Australia Is Ready to Let Citizens Leave Country Again

But international tourists will have to wait
By Newser Editors and Wire Services
Posted Oct 1, 2021 7:14 AM CDT
Australians Long Trapped at Home to See Travel Ban Lifted
Australian Prime Minister Scott Morrison discusses travel restrictions during a press conference in Canberra, Friday, Oct. 1, 2021.   (Lukas Coch/AAP Image via AP)

Australia has outlined plans to lift a pandemic ban on its vaccinated citizens traveling overseas from November. But no date has yet been set for welcoming international tourists back. Travel restrictions that have trapped most Australians and permanent residents at home over the past 18 months will removed when 80% of the population aged 16 and older are fully vaccinated, Prime Minister Scott Morrison said on Friday. On March 20 last year, Australia introduced some of the toughest travel restrictions of any democracy in the world. Most Australians have had to argue for rare exemptions from the travel ban to leave the country.

Hundreds of thousands have failed to reach relatives’ death beads, missed funerals or weddings, and have yet to be introduced to grandchildren because of restrictions aimed at keeping COVID-19 out of Australia, the AP reports. A cap on the number of Australian citizens and permanent residents allowed to return each week, aimed at reducing pressure on hotel quarantine, has left 45,000 people stranded overseas. New South Wales would likely become the first state to reach the 80% vaccination benchmark and Sydney’s airport the first to open to international travel, Morrison said. Sydney-based Qantas Airways announced international flights would resume from Nov. 14 to London and Los Angeles.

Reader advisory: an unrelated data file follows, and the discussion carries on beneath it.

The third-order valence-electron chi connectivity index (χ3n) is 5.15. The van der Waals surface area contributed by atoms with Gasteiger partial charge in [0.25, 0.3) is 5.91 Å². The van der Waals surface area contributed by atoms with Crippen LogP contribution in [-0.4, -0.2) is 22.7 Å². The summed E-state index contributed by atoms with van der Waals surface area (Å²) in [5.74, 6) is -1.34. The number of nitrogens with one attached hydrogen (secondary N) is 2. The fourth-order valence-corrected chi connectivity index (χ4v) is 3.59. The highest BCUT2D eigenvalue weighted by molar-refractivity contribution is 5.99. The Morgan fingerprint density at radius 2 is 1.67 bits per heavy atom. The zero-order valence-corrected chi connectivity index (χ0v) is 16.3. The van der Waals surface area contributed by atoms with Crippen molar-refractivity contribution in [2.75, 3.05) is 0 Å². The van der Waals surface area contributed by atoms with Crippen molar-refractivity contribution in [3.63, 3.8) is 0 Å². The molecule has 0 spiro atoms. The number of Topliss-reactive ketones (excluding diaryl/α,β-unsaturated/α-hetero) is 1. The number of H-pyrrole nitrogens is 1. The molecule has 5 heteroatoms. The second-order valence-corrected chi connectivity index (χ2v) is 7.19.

Morrison offered no clue as to when other nationalities would be welcome to visit Australia. "We’ll be working towards complete quarantine-free travel for certain countries, such as New Zealand, when it is safe to do so,” he said. Travel restrictions will not be lifted for Australians who chose not to be vaccinated, authorities say, but people who could not be vaccinated for medical reasons or children too young to get the jab will have the same privileges as those inoculated. While Australia’s international borders will soon open, several state borders remain closed indefinitely. Western Australia and Queensland states have few cases and the slowest vaccine rollouts. Those state leaders are reluctant to open their borders even after the 80% benchmark is achieved.

(Read more Australia stories.)

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